In the sun-soaked hills of Tuscany, Italy—where farmers have been living off the land for generations, a simple and slow life is celebrated—instead of whipping up whatever is easiest in the kitchen, they cook for the pure pleasure of eating well. Cucina Povera: Tuscan Peasant Cooking by Pamela Sheldon Johns shows us into this world, one of quality ingredients, minus the high prices and culinary hubbub of today’s world.
The book features more than 60 dishes collected by Johns over her 20 years of living in Tuscany. All of the recipes, from a simple panzanella bread salad to a traditional cimbellone ring cake are the kind of everyday “peasant” fare that is rich in flavor and lean on costly ingredients.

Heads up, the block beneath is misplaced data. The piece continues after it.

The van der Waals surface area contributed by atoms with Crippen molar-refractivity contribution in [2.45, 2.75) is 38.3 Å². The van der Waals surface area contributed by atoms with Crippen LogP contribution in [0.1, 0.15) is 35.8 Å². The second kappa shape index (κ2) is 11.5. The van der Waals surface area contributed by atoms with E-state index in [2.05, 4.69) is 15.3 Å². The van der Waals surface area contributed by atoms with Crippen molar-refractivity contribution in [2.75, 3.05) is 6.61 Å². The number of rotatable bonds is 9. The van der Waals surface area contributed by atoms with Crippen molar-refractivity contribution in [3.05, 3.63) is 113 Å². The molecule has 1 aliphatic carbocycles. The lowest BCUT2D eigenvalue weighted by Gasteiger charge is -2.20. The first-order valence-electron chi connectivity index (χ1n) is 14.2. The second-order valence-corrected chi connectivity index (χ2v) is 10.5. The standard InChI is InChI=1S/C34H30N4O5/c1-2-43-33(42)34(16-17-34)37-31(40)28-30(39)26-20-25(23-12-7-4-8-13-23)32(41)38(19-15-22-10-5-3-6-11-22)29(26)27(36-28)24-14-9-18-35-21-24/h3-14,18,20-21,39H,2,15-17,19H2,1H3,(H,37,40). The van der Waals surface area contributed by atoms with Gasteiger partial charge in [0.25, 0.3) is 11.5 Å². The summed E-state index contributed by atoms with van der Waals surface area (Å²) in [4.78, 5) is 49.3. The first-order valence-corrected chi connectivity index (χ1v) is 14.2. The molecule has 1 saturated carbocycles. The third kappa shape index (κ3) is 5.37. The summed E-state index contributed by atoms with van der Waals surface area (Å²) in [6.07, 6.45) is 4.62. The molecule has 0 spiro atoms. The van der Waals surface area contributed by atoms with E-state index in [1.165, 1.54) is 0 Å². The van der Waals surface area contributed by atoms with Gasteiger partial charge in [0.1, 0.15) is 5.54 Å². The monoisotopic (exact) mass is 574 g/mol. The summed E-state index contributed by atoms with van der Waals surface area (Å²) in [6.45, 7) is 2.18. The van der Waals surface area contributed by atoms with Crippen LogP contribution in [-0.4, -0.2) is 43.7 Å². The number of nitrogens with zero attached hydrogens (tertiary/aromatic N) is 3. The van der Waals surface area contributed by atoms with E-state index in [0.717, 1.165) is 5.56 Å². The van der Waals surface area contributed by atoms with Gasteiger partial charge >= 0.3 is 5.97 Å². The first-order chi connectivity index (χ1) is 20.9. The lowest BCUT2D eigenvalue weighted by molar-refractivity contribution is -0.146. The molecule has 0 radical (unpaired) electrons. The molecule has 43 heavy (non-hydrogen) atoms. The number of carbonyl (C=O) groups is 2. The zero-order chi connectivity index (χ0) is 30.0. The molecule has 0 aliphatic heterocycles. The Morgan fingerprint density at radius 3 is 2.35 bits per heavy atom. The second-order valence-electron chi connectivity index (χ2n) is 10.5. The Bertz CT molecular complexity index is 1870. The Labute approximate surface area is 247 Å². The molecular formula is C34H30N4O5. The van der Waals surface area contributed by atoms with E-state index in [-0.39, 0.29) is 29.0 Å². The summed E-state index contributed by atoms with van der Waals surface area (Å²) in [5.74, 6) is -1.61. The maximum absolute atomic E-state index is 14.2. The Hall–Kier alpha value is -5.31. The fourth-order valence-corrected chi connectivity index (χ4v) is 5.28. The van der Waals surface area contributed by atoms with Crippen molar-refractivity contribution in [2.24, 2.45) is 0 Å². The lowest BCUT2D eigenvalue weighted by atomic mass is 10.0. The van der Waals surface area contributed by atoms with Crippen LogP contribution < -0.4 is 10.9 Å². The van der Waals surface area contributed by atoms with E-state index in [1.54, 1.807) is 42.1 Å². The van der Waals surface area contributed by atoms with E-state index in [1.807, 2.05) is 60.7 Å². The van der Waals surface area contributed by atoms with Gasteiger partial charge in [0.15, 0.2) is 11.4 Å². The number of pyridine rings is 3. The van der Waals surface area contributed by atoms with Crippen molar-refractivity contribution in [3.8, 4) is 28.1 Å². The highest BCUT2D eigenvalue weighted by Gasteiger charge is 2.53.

Johns profiles locals, neighbors and friends from various Tuscan villages and shares not only their favorite meals, but also their stories of survival, despite what is often depicted as overwhelming poverty. These folks didn’t have the luxury of eating exotic cuisines, shopping at the grocery or wasting even a scrap of food—yet their meals were still clean and tasted good.
The book’s photography alternates between lushly saturated images and black and white stills of hard-working personalities of the past. The author’s message is a clear one—respect and remember the hardships of the past, and be ever thankful for one’s daily bread.
—By Emily Arno